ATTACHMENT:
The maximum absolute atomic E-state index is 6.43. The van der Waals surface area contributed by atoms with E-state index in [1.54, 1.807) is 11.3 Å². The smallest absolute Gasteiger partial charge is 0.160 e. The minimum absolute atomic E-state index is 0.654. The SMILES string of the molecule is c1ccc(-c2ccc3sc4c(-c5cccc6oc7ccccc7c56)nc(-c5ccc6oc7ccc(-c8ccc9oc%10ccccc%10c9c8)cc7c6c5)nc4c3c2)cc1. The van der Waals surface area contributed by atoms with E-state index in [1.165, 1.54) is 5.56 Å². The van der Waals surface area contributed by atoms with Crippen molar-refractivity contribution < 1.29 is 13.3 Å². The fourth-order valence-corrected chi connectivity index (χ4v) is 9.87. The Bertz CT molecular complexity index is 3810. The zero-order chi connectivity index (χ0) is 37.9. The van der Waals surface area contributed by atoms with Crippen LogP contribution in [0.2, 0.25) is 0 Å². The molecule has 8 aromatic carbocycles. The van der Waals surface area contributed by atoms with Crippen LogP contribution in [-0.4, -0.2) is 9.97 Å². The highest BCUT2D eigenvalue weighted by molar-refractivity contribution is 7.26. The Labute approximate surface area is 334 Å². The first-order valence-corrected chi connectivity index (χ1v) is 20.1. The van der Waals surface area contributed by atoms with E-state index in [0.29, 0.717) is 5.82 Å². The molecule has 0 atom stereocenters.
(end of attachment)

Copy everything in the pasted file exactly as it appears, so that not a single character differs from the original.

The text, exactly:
The maximum absolute atomic E-state index is 6.43. The van der Waals surface area contributed by atoms with E-state index in [1.54, 1.807) is 11.3 Å². The smallest absolute Gasteiger partial charge is 0.160 e. The minimum absolute atomic E-state index is 0.654. The SMILES string of the molecule is c1ccc(-c2ccc3sc4c(-c5cccc6oc7ccccc7c56)nc(-c5ccc6oc7ccc(-c8ccc9oc%10ccccc%10c9c8)cc7c6c5)nc4c3c2)cc1. The van der Waals surface area contributed by atoms with E-state index in [1.165, 1.54) is 5.56 Å². The van der Waals surface area contributed by atoms with Crippen molar-refractivity contribution < 1.29 is 13.3 Å². The fourth-order valence-corrected chi connectivity index (χ4v) is 9.87. The Bertz CT molecular complexity index is 3810. The zero-order chi connectivity index (χ0) is 37.9. The van der Waals surface area contributed by atoms with Crippen LogP contribution in [0.2, 0.25) is 0 Å². The molecule has 8 aromatic carbocycles. The van der Waals surface area contributed by atoms with Crippen LogP contribution in [-0.4, -0.2) is 9.97 Å². The highest BCUT2D eigenvalue weighted by molar-refractivity contribution is 7.26. The Labute approximate surface area is 334 Å². The first-order valence-corrected chi connectivity index (χ1v) is 20.1. The van der Waals surface area contributed by atoms with E-state index in [0.29, 0.717) is 5.82 Å². The molecule has 0 atom stereocenters.